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Ancient Medicine Made Modern

My medicine is 3000 or more years old. I see that as a huge plus! After all, billions–yes, billions–of people have used this medicine, all the while learning from it and refining it.

Despite it’s age, Traditional Chinese Medicine (TCM) is showing no signs of slowing down, at least not in North America, where it continues to grow its following. One of the reasons for the longevity of this medicine is that it is not reliant on the labelling of diseases.

Conventional medicine often requires a disease label with a specific positive lab test result before it can prescribe a pill to try to reverse the symptoms. This means that “new” diseases are often hard to treat as they have no label. Have you ever been stuck with no solutions or treatments when all tests came back “normal?”

TCM looks for observable signs and patterns of symptoms for its diagnosis. This is why “new” diseases can still be addressed by TCM without an official label. So, while we may now encounter fewer cases of “ancient” diseases such as polio, we can still treat relatively modern patterns of illness such as adrenal fatigue and type II diabetes.

Modern day medicine puts scientific evidence as most important to demonstrate a treatment’s effectiveness. I agree, scientific proof is very important. Traditional Chinese Medicine has thousands of years of observational study to support its use. There is also a relative plethora of modern research about the therapies of TCM–herbs and acupuncture, in particular–and you can access that by searching it out on Google Scholar or checking out PubMed.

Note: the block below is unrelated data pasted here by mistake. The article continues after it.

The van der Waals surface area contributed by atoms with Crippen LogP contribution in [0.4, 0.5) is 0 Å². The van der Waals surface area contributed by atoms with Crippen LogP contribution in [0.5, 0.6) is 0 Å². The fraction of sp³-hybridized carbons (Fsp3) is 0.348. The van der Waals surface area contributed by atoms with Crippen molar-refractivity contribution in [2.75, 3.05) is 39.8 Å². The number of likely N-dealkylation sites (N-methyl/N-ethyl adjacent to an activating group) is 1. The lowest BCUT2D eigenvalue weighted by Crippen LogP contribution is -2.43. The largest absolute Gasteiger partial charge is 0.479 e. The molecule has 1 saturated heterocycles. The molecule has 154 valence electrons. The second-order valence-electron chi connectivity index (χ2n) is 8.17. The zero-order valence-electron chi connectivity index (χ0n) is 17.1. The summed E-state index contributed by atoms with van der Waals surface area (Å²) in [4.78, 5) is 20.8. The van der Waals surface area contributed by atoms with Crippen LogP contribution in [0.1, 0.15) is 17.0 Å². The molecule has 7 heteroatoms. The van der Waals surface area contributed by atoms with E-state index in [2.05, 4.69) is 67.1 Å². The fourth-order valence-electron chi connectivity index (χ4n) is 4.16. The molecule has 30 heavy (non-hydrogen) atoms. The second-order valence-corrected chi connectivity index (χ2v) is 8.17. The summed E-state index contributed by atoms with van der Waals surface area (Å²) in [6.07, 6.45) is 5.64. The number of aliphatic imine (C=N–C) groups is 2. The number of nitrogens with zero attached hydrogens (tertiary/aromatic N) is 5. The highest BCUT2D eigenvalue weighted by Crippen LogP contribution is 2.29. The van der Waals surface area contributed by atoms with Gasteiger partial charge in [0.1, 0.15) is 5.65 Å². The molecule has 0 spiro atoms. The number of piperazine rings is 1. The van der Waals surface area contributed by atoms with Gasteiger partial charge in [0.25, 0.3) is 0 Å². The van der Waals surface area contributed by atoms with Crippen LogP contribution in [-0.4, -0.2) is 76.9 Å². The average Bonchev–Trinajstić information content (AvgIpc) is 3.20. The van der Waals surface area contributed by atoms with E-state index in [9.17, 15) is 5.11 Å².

Modern TCM also recognizes the benefits of other modern day therapies. Testing methods, like xrays, MRIs, CT scans, electrocardiograms, blood tests, ultrasound, allergy testing, and so forth are not to be discounted. They can be hugely beneficial to our understanding of the human body and give diagnostic guidance. Modern treatments, such as antibiotics, surgeries, and medications, have also saved lives. If someone were to fall off a ladder and bleed from a deep cut on her head, I would recommend going to a hospital to get stitches, be tested for a concussion, and receive proper acute care. After being bandaged up and sent home, I would recommend receiving acupuncture and herbs to help speed the healing of the body and reduce the negative impacts of the concussion.

Modern TCM is found in hospitals, care homes, corporate wellness programs, and integrative medicine clinics–like the one that I’m a part of.

Traditional Chinese Medicine, like all lasting therapies and medicines, must continue to evolve in order to stay relevant to our current lives, all the while maintaining its core of being holistic, treating the whole person and not just the disease. With that as its foundation, I expect that TCM will continue to be a modern ancient medicine for many more years to come.

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